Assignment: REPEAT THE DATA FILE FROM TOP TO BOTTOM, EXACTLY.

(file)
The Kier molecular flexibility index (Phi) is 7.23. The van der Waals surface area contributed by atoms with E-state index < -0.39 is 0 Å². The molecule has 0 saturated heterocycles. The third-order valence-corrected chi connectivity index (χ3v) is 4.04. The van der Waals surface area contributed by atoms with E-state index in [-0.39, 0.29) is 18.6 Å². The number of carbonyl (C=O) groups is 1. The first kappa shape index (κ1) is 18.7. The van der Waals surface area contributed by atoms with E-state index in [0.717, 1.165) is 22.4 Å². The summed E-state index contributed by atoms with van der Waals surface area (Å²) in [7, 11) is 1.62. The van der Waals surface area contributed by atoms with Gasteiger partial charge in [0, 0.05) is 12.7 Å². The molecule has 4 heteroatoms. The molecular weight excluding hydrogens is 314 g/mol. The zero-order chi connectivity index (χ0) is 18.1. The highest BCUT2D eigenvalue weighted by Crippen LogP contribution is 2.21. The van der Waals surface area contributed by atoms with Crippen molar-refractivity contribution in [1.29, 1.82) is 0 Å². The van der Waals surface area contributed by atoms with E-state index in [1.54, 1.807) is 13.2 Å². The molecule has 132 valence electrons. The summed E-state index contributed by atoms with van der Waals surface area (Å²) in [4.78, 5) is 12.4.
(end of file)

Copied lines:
The Kier molecular flexibility index (Phi) is 7.23. The van der Waals surface area contributed by atoms with E-state index < -0.39 is 0 Å². The molecule has 0 saturated heterocycles. The third-order valence-corrected chi connectivity index (χ3v) is 4.04. The van der Waals surface area contributed by atoms with E-state index in [-0.39, 0.29) is 18.6 Å². The number of carbonyl (C=O) groups is 1. The first kappa shape index (κ1) is 18.7. The van der Waals surface area contributed by atoms with E-state index in [0.717, 1.165) is 22.4 Å². The summed E-state index contributed by atoms with van der Waals surface area (Å²) in [7, 11) is 1.62. The van der Waals surface area contributed by atoms with Gasteiger partial charge in [0, 0.05) is 12.7 Å². The molecule has 4 heteroatoms. The molecular weight excluding hydrogens is 314 g/mol. The zero-order chi connectivity index (χ0) is 18.1. The highest BCUT2D eigenvalue weighted by Crippen LogP contribution is 2.21. The van der Waals surface area contributed by atoms with Crippen molar-refractivity contribution in [1.29, 1.82) is 0 Å². The van der Waals surface area contributed by atoms with E-state index in [1.54, 1.807) is 13.2 Å². The molecule has 132 valence electrons. The summed E-state index contributed by atoms with van der Waals surface area (Å²) in [4.78, 5) is 12.4.